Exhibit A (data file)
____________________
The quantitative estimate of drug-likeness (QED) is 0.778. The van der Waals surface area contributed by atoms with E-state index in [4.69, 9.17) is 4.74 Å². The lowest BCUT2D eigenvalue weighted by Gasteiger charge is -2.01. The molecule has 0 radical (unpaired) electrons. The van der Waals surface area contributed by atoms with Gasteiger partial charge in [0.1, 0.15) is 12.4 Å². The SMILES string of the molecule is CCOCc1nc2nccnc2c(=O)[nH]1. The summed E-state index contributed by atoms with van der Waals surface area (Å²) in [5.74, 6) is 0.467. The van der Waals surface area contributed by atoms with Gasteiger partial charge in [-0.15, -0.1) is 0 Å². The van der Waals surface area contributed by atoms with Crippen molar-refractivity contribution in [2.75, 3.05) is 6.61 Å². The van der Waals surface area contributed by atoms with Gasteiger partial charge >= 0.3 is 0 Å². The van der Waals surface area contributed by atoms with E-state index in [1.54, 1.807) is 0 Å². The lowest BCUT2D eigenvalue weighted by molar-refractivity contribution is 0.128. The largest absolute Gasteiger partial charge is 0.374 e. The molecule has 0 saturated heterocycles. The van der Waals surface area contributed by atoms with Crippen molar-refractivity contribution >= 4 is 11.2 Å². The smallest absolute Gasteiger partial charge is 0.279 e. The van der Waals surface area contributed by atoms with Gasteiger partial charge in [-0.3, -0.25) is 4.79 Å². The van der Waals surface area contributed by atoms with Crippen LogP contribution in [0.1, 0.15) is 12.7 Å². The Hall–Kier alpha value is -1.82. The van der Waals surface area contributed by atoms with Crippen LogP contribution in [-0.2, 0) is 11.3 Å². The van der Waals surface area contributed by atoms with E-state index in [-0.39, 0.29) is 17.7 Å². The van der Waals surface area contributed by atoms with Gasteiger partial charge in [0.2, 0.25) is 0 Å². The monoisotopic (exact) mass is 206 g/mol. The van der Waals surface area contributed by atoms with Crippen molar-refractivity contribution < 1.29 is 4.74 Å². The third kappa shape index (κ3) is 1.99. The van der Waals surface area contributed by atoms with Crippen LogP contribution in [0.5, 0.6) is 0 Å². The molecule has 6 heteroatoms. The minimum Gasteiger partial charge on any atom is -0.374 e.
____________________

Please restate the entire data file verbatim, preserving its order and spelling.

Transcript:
The quantitative estimate of drug-likeness (QED) is 0.778. The van der Waals surface area contributed by atoms with E-state index in [4.69, 9.17) is 4.74 Å². The lowest BCUT2D eigenvalue weighted by Gasteiger charge is -2.01. The molecule has 0 radical (unpaired) electrons. The van der Waals surface area contributed by atoms with Gasteiger partial charge in [0.1, 0.15) is 12.4 Å². The SMILES string of the molecule is CCOCc1nc2nccnc2c(=O)[nH]1. The summed E-state index contributed by atoms with van der Waals surface area (Å²) in [5.74, 6) is 0.467. The van der Waals surface area contributed by atoms with Gasteiger partial charge in [-0.15, -0.1) is 0 Å². The van der Waals surface area contributed by atoms with Crippen molar-refractivity contribution in [2.75, 3.05) is 6.61 Å². The van der Waals surface area contributed by atoms with Gasteiger partial charge >= 0.3 is 0 Å². The van der Waals surface area contributed by atoms with E-state index in [1.54, 1.807) is 0 Å². The lowest BCUT2D eigenvalue weighted by molar-refractivity contribution is 0.128. The largest absolute Gasteiger partial charge is 0.374 e. The molecule has 0 saturated heterocycles. The van der Waals surface area contributed by atoms with Crippen molar-refractivity contribution >= 4 is 11.2 Å². The smallest absolute Gasteiger partial charge is 0.279 e. The van der Waals surface area contributed by atoms with Gasteiger partial charge in [-0.3, -0.25) is 4.79 Å². The van der Waals surface area contributed by atoms with Crippen LogP contribution in [0.1, 0.15) is 12.7 Å². The Hall–Kier alpha value is -1.82. The van der Waals surface area contributed by atoms with Crippen LogP contribution in [-0.2, 0) is 11.3 Å². The van der Waals surface area contributed by atoms with E-state index in [-0.39, 0.29) is 17.7 Å². The van der Waals surface area contributed by atoms with Gasteiger partial charge in [0.2, 0.25) is 0 Å². The monoisotopic (exact) mass is 206 g/mol. The van der Waals surface area contributed by atoms with Crippen molar-refractivity contribution < 1.29 is 4.74 Å². The third kappa shape index (κ3) is 1.99. The van der Waals surface area contributed by atoms with Crippen LogP contribution in [0.5, 0.6) is 0 Å². The molecule has 6 heteroatoms. The minimum Gasteiger partial charge on any atom is -0.374 e.